Faith in the System

Listening to an interview with a foreign politician who has had dealings with PEOTUS Trump lead me to see another way that Trump and American Christians are very much alike.

The fellow said that Trump loves success stories and hates failures. He was worried about how that would affect Trump’s view of his own country since it is a former Soviet run country that, in American terms, is a failure.

American Christians love success stories and we don’t just hate failures, we ignore them so completely that we cannot be convinced they even exist.

When was the last time a person who tried all our methods, attended all our conferences, etc, yet still lost everything, never had that supposed mountain top experience, was invited to speak at your church? 

What sort of stories does your pastor fill your mind with week after week? Are they the typical “guy had a bad life, turned to Jesus, everything got better?” 

I ask you to examine each of the sermons and lessons you hear at your church and from other sources to see if this is not the overarching message.

If, at some point, the teacher says “life is never perfect,” or something along those lines, contrast that with the rest of his or her words. Contrast that, especially, with his or her life.

How does your pastor and elders and, for that matter, most of your Christian friends, deal with failure stories? Do they explain them away by the usual dismissive comments like “they just don’t believe right” or “we need to pray for them” or “if they would just read this book and put these ideas into practice in their lives then everything would be alright for them.”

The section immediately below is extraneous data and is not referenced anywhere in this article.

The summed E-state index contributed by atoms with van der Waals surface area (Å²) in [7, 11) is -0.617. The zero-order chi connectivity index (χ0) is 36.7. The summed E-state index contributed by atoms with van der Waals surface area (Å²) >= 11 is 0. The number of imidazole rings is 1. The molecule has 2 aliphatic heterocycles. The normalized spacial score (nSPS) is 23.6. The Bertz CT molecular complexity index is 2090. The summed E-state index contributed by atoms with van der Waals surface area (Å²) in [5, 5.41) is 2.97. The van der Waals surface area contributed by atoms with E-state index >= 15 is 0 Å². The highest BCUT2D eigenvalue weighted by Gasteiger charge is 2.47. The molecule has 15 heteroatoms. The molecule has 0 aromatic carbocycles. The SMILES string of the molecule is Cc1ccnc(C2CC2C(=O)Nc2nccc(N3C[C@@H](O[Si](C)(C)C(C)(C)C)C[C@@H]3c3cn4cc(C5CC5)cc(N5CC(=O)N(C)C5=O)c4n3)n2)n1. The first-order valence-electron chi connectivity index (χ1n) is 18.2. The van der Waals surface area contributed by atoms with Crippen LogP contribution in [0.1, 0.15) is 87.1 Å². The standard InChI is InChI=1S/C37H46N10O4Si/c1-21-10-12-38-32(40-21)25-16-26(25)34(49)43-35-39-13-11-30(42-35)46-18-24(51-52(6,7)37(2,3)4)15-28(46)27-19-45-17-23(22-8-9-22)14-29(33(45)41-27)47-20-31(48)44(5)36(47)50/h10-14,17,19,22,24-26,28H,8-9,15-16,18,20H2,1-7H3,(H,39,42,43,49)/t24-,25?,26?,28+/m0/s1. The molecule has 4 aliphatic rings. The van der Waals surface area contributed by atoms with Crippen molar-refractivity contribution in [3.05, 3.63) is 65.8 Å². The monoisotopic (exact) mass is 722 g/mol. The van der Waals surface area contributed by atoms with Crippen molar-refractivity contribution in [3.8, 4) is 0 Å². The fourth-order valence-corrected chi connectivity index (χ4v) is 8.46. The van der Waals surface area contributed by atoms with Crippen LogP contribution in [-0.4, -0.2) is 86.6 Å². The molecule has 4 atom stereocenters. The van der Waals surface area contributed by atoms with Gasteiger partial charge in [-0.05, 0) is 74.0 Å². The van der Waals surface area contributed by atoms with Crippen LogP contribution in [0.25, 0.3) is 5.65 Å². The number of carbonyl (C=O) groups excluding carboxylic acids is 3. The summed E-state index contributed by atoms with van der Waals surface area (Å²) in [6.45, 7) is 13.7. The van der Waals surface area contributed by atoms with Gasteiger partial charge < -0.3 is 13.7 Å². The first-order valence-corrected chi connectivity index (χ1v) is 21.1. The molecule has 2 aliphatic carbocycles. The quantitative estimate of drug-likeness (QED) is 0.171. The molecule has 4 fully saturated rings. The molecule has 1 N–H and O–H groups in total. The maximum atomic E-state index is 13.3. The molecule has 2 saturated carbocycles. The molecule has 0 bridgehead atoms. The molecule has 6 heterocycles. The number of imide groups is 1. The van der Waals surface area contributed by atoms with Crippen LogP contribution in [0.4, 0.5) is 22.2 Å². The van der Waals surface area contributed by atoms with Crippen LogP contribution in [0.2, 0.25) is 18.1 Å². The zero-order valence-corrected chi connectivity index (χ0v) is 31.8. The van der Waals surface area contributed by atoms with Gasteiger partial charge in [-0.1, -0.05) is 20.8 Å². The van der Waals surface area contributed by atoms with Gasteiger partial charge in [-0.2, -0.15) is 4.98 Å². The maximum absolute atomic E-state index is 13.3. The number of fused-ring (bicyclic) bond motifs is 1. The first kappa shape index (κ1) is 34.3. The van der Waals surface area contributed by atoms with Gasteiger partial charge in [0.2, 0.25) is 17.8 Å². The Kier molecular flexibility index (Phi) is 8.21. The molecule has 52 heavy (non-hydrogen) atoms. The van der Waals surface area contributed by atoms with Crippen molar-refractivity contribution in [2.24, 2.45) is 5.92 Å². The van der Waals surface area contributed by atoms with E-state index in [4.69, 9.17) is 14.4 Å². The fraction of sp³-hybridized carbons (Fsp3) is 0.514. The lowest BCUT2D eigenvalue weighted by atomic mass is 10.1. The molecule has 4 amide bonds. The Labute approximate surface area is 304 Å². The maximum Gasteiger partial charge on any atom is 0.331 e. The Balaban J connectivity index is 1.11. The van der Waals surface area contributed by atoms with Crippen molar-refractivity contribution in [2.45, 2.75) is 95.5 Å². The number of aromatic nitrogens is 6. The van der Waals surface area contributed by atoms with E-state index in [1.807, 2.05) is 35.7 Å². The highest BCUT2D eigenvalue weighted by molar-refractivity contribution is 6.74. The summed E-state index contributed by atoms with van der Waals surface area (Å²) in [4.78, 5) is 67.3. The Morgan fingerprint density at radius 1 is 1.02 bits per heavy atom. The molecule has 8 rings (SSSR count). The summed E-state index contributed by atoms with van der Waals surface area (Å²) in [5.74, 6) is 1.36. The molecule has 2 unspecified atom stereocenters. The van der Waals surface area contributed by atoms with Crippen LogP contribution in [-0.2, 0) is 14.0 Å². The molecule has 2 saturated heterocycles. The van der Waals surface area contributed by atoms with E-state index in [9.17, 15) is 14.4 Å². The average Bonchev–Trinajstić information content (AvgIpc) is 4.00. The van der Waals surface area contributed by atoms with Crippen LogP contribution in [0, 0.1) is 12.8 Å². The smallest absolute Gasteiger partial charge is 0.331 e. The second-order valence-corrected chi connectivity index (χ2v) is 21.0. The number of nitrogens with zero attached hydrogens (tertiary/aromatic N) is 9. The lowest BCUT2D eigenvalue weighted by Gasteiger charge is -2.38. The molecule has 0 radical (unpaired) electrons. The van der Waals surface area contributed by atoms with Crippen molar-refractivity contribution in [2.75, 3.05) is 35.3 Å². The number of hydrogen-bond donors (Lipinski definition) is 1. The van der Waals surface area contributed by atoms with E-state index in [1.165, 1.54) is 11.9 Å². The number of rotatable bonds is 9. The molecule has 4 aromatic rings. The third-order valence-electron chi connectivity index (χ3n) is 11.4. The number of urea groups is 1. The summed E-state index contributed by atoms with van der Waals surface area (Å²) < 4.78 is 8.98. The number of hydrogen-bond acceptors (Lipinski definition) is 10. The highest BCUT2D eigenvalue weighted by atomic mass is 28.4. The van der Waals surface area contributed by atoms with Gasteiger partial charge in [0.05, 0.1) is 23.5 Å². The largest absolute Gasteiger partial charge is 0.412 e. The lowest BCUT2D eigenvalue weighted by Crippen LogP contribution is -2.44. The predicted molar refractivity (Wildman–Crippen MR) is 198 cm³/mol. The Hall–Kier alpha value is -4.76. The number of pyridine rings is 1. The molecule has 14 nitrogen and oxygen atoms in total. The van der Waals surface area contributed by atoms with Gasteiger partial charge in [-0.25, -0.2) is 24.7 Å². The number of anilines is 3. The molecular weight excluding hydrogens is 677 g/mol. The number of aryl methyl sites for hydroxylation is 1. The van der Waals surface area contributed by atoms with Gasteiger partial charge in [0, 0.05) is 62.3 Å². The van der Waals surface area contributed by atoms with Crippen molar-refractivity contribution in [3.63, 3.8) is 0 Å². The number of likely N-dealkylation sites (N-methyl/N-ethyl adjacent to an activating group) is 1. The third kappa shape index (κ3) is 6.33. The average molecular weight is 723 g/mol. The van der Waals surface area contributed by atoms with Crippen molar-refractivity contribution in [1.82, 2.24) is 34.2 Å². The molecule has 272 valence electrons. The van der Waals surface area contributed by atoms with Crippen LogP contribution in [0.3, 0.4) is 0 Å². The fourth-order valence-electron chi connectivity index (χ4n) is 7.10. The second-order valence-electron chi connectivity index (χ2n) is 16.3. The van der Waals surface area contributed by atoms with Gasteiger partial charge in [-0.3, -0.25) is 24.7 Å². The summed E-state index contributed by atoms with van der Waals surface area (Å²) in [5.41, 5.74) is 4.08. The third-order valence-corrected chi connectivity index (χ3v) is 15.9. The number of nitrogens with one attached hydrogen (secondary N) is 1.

Anytime someone says something like this, they are saying that the pain the other person is of no importance. It’s not real. Because in American Christianity the only thing that’s real is success. Acknowledging failure is not allowed because failure might cause the blind masses to begin to question our teaching.

So, don’t expect to be able to point your Christian Trump-supporting friends to his failures over the next four years, believing that will make them see reason. They can’t see the failures because failure scares the shit out of them. Failure means that maybe they were wrong. Being wrong might force them to examine their beliefs. Examining their beliefs might lead them to doubt what they’ve been taught. Doubt will lead them astray from said teachings. And if they don’t have the teachings to hold them, what will they have? 

Our faith is in a system. Our faith is not in God. 

In American Christianity the system is God, and to lose our faith in the system is to lose our faith entirely.

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